As a concrete example of how motherhood brightened my color palette and made my work more playful, this month Owen Mundy and I released our online art project Tally Saves the Internet. Funded by many organizations, including Davidson College, the Mellon Foundation and UC Berkeley’s Center for Long-Term Cybersecurity, the project will be exhibited at Locust Projects in Miami September 12 - October 17, 2020, and North Carolina State University as part of their Immersive Scholar Project October–November 2020. On October 2, we’ll participate on a NCSU panel with UC Berkeley’s Nick Merrill and Emory’s Lauren Klein, author of the 2020 book Data Feminism from MIT Press. I’ll also present the project on a panel titled "RE(:)Thinking Space" at the SECAC conference hosted by VCU in Richmond early December.

Loving Wednesday Lemonade! Be well."
Pamela Redmond
"My novel Younger, written at VCCA in 2004, was turned into a TV show by Sex & the City's Darren Star. The seventh season of the show was supposed to air this summer, to coincide with my sequel, Older. Because of COVID, the show wasn't shot, but the book is still coming out September 8 from Simon & Schuster."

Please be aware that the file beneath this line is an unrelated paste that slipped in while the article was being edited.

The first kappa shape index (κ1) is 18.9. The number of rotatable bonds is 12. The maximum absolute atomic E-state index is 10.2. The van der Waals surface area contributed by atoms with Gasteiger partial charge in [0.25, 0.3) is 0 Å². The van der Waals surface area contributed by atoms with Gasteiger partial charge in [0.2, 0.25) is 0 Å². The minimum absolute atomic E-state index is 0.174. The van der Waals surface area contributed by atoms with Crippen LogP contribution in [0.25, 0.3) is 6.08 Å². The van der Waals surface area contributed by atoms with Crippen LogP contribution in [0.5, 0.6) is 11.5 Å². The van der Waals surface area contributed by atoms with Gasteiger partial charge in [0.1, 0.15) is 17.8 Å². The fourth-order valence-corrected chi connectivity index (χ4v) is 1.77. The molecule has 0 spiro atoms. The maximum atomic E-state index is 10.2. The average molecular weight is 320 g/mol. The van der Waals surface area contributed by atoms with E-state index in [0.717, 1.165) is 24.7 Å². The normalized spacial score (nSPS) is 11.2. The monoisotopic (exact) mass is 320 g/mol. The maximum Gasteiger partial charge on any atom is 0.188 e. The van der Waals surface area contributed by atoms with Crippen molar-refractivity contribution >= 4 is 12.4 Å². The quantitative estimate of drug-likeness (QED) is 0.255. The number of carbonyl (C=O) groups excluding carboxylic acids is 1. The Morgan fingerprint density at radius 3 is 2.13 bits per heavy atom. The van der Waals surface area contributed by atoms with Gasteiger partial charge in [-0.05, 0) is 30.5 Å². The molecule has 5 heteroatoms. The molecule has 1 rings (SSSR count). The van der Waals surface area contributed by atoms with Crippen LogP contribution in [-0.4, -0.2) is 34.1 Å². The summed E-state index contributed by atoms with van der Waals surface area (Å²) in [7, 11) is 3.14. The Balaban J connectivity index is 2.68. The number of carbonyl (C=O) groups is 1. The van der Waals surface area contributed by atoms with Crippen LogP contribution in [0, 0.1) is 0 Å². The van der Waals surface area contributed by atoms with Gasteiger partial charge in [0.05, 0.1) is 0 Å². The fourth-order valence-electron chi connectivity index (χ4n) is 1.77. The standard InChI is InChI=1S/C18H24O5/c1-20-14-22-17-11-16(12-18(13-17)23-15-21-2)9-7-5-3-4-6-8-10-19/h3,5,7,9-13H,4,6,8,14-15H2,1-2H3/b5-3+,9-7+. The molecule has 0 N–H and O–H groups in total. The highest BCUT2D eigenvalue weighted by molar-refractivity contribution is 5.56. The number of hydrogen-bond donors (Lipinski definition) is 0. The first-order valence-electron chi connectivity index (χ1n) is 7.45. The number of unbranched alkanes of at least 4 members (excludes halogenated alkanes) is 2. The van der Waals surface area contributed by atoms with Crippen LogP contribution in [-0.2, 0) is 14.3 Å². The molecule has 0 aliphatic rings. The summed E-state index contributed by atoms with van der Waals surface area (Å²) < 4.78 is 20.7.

Imani Harrington
"I have a background in clinical social psychology and various fields, and specifically in mental health, and have worked the front-lines, as during the early days of the HIV/AIDS pandemic as we knew it. I was also part of the activism and advocacy. My career first began after leaving one high-profile career (behind the scenes) in the oil, business, civic law, and then criminal legal field to join the mental health community. Then, after ten years of working as an ‘essential’ working the front-lines, it was also a time when many were dying daily by the seconds, piling numbers up from a plethora of HIV AIDS health issues: Cryptococcal meningitis and pneumonia were only two of a long list of health culprits of the daily deaths with the plethora of health issues, many colleagues, clients, and friends, neighbors, had also contracted. The idea of quarantine was both a self-regulating fact of life, also political in the sense that there was a call to lock up people with HIV. Isolation and social distancing are not new to those affected with HIV; it was a reality and sometimes still a remnant of the 1980s and 1990s. We lived this reality for decades.

I look forward to seeing how the changes with art on the horizon help artists continue to impact social and political change, and survive and flourish."
Amy Hoffman